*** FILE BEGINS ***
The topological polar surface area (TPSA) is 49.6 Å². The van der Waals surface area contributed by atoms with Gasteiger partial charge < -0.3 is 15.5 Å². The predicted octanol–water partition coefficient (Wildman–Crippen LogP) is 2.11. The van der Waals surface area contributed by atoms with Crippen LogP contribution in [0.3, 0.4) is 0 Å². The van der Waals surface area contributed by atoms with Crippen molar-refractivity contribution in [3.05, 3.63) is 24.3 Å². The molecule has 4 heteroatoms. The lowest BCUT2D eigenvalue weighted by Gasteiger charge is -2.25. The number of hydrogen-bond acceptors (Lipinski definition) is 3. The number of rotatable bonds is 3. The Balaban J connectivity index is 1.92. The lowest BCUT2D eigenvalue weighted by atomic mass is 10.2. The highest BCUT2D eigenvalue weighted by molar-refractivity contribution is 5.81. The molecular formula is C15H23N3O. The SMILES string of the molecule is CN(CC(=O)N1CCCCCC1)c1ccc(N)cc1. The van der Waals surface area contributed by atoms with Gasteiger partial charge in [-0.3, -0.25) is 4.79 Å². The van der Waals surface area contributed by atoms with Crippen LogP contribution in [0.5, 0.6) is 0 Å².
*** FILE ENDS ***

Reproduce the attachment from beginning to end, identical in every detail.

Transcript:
The topological polar surface area (TPSA) is 49.6 Å². The van der Waals surface area contributed by atoms with Gasteiger partial charge < -0.3 is 15.5 Å². The predicted octanol–water partition coefficient (Wildman–Crippen LogP) is 2.11. The van der Waals surface area contributed by atoms with Crippen LogP contribution in [0.3, 0.4) is 0 Å². The van der Waals surface area contributed by atoms with Crippen molar-refractivity contribution in [3.05, 3.63) is 24.3 Å². The molecule has 4 heteroatoms. The lowest BCUT2D eigenvalue weighted by Gasteiger charge is -2.25. The number of hydrogen-bond acceptors (Lipinski definition) is 3. The number of rotatable bonds is 3. The Balaban J connectivity index is 1.92. The lowest BCUT2D eigenvalue weighted by atomic mass is 10.2. The highest BCUT2D eigenvalue weighted by molar-refractivity contribution is 5.81. The molecular formula is C15H23N3O. The SMILES string of the molecule is CN(CC(=O)N1CCCCCC1)c1ccc(N)cc1. The van der Waals surface area contributed by atoms with Gasteiger partial charge in [-0.3, -0.25) is 4.79 Å². The van der Waals surface area contributed by atoms with Crippen LogP contribution in [0.5, 0.6) is 0 Å².